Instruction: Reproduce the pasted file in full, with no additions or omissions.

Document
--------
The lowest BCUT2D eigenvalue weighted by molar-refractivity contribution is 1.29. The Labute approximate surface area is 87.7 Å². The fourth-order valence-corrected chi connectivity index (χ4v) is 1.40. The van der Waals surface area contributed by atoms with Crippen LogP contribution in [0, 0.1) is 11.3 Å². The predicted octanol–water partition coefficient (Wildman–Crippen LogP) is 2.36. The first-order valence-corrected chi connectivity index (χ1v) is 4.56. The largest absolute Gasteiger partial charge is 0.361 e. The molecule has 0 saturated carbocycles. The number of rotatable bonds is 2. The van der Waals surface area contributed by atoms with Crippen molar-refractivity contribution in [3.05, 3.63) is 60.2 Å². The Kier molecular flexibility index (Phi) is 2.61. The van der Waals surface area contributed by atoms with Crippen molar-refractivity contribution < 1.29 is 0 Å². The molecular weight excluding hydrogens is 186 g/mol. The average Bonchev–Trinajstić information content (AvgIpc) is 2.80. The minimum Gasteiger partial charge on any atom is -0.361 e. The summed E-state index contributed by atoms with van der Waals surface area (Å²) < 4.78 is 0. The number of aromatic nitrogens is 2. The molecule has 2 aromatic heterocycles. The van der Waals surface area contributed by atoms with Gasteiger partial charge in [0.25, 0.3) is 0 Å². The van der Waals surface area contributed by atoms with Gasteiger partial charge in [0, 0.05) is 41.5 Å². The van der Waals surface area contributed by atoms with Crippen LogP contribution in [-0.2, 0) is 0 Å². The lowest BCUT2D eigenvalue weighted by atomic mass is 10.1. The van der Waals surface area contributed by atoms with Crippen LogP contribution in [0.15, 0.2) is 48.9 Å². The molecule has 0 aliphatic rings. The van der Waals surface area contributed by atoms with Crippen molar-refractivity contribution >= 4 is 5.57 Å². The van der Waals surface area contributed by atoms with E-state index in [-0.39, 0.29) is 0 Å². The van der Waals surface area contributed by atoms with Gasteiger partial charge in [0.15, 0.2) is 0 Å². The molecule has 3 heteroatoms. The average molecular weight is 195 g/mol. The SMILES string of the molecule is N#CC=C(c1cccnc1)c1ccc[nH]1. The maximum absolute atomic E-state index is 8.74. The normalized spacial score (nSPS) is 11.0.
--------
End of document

The lowest BCUT2D eigenvalue weighted by molar-refractivity contribution is 1.29. The Labute approximate surface area is 87.7 Å². The fourth-order valence-corrected chi connectivity index (χ4v) is 1.40. The van der Waals surface area contributed by atoms with Crippen LogP contribution in [0, 0.1) is 11.3 Å². The predicted octanol–water partition coefficient (Wildman–Crippen LogP) is 2.36. The first-order valence-corrected chi connectivity index (χ1v) is 4.56. The largest absolute Gasteiger partial charge is 0.361 e. The molecule has 0 saturated carbocycles. The number of rotatable bonds is 2. The van der Waals surface area contributed by atoms with Crippen molar-refractivity contribution in [3.05, 3.63) is 60.2 Å². The Kier molecular flexibility index (Phi) is 2.61. The van der Waals surface area contributed by atoms with Crippen molar-refractivity contribution < 1.29 is 0 Å². The molecular weight excluding hydrogens is 186 g/mol. The average Bonchev–Trinajstić information content (AvgIpc) is 2.80. The minimum Gasteiger partial charge on any atom is -0.361 e. The summed E-state index contributed by atoms with van der Waals surface area (Å²) < 4.78 is 0. The number of aromatic nitrogens is 2. The molecule has 2 aromatic heterocycles. The van der Waals surface area contributed by atoms with Gasteiger partial charge in [0.25, 0.3) is 0 Å². The van der Waals surface area contributed by atoms with Gasteiger partial charge in [0, 0.05) is 41.5 Å². The van der Waals surface area contributed by atoms with Crippen LogP contribution in [-0.2, 0) is 0 Å². The lowest BCUT2D eigenvalue weighted by atomic mass is 10.1. The van der Waals surface area contributed by atoms with Crippen LogP contribution in [0.15, 0.2) is 48.9 Å². The molecule has 0 aliphatic rings. The van der Waals surface area contributed by atoms with Crippen molar-refractivity contribution >= 4 is 5.57 Å². The van der Waals surface area contributed by atoms with E-state index in [-0.39, 0.29) is 0 Å². The van der Waals surface area contributed by atoms with Gasteiger partial charge in [0.15, 0.2) is 0 Å². The molecule has 3 heteroatoms. The average molecular weight is 195 g/mol. The SMILES string of the molecule is N#CC=C(c1cccnc1)c1ccc[nH]1. The maximum absolute atomic E-state index is 8.74. The normalized spacial score (nSPS) is 11.0.